NGO moves SC against misuse of sedition laws

NGO moves SC against misuse of sedition laws

Seeks compliance with the apex court order

NGO moves SC against misuse of sedition laws

A public interest litigation (PIL) has been filed in the Supreme Court over the “blatant” misuse of sedition laws by successive governments, despite an apex court ruling narrowing down its scope.

NGO Common Cause, along with anti-nuclear activist S P Udayakumar, sought direction for “strict compliance” with the court in its Kedarnath vs State of Bihar (1962) decision. The court had then held only those acts which involved incitement to violence or violence constituted a seditious act under Section 124A of the IPC.

“In carrying out arrests and slapping charges, the police and governments have rarely, if ever, respected this restriction. Successive governments have blatantly used Section 124A to stifle the voice of dissent and to further their political goals,” the PIL filed by advocate Prashant Bhushan contended.

The move comes in the backdrop of the Bengaluru Police registering an FIR against Amnesty International India after anti-India slogans were raised during an event organised by the NGO in Bengaluru on Saturday.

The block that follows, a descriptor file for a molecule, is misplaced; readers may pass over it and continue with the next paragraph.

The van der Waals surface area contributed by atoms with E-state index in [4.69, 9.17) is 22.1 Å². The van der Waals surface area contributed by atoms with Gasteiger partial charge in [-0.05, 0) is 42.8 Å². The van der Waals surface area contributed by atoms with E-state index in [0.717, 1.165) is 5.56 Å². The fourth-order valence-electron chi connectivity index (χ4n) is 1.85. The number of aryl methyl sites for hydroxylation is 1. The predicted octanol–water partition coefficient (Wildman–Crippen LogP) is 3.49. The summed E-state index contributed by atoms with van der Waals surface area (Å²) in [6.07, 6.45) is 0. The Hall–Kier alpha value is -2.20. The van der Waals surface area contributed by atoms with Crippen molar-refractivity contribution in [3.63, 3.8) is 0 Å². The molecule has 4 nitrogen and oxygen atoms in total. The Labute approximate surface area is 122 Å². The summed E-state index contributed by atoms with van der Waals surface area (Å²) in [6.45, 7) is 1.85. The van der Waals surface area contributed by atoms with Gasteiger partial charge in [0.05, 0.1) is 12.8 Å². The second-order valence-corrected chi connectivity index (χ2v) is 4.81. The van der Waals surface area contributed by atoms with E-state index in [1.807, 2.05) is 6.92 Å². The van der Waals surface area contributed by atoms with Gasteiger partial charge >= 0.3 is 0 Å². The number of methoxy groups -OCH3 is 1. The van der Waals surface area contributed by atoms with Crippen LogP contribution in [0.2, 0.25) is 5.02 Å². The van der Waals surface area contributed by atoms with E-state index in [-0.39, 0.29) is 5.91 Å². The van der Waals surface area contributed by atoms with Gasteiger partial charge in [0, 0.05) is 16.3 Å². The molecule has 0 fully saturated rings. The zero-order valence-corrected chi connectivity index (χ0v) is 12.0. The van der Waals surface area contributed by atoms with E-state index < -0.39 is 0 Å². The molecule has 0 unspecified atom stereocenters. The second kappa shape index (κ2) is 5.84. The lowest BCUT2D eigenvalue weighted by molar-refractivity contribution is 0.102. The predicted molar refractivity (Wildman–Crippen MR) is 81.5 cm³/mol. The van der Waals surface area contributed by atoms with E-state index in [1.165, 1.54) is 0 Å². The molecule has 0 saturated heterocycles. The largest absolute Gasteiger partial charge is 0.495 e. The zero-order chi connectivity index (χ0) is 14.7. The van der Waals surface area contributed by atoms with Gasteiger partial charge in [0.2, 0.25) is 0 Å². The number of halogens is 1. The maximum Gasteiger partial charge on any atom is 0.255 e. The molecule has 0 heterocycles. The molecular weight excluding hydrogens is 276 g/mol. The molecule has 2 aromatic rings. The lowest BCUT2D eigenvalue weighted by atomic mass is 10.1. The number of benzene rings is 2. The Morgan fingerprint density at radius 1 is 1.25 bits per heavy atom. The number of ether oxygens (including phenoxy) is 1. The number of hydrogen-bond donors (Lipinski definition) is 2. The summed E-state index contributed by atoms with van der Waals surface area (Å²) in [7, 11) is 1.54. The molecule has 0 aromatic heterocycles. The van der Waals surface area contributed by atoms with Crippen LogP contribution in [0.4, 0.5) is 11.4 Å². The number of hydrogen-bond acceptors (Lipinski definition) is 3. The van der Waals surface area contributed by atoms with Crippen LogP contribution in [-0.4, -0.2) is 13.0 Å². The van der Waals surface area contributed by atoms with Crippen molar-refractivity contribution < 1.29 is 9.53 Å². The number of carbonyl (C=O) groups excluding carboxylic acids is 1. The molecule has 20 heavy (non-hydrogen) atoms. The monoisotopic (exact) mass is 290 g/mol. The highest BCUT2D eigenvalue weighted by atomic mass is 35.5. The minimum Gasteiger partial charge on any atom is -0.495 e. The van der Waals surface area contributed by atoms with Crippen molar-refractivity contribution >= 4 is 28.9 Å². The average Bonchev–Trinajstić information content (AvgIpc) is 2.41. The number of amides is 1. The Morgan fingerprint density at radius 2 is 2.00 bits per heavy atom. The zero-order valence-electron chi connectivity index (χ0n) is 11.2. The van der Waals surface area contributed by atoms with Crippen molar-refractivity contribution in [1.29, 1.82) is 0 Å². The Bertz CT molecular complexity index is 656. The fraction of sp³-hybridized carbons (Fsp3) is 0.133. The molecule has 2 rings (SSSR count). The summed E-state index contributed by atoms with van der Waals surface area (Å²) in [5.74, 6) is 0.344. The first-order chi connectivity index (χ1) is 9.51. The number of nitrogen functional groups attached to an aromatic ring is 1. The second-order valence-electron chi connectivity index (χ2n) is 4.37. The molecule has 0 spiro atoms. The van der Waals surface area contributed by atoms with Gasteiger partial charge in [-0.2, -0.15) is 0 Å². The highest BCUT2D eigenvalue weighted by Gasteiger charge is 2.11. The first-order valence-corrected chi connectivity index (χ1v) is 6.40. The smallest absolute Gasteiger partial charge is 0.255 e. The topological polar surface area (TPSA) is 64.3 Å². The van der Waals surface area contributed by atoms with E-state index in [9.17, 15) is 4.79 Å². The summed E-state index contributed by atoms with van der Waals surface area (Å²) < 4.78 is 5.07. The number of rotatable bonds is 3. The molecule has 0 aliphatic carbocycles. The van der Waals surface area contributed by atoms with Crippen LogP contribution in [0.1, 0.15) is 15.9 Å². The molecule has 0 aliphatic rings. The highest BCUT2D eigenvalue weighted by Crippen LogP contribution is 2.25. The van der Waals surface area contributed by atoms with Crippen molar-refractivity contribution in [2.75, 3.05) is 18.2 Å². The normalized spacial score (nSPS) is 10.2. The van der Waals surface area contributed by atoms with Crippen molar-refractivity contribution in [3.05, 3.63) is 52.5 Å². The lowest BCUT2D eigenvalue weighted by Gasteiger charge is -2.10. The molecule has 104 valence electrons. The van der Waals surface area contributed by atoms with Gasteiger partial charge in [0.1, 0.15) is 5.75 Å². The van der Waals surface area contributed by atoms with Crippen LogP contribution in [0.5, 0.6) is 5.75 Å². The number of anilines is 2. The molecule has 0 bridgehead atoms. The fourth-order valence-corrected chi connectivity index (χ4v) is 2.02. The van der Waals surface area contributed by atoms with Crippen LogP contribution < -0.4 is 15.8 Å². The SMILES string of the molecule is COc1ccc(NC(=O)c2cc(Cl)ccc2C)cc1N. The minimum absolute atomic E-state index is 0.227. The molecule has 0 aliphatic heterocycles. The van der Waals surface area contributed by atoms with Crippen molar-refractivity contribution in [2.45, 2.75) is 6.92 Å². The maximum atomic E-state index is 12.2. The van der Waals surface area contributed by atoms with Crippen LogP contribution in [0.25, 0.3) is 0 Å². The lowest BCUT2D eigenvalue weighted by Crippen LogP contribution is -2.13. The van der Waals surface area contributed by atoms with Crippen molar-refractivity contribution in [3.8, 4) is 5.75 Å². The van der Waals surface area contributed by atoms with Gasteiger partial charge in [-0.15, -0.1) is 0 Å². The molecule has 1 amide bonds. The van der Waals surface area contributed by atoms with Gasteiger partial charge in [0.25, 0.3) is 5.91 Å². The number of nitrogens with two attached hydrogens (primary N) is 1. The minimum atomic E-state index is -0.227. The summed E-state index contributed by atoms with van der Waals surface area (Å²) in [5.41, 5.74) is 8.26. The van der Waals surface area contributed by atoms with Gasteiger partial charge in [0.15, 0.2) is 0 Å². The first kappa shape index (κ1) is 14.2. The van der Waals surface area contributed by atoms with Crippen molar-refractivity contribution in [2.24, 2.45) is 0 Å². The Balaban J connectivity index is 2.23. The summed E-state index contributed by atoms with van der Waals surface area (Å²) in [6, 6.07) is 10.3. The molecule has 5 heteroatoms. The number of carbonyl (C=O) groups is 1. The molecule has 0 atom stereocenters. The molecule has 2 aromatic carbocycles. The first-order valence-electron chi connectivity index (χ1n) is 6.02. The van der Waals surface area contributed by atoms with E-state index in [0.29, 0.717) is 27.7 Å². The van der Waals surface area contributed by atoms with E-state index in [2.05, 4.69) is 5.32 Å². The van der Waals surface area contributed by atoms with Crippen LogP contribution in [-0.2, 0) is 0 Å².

Citing the National Crime Records Bureau report, the petitioners pointed out that 47 cases of sedition were filed in 2014 and 58 arrests were made, but there was only one conviction.

The petitioner sought direction making it compulsory for the authority concerned to produce a reasoned order from the director general of police or police commissioner certifying that the “seditious act” either led to the incitement of violence or had the tendency or intention to create public disorder before lodging an FIR.

The petition listed out cases lodged to ‘threaten’ writer Arundhati Roy, cartoonist Aseem Trivedi, civil rights activist Binayak Sen, 67 Kashmiri students in Uttar Pradesh, actor Aamir Khan, Tamil folk singer S Kovan and JNU students union president Kanhaiya Kumar.

The petitioners also quoted Mahatma Gandhi, who had in 1922, said, “Section 124-A, under which I am happily charged, is perhaps the prince among the political sections of the IPC designed to suppress the liberty of the citizen.”

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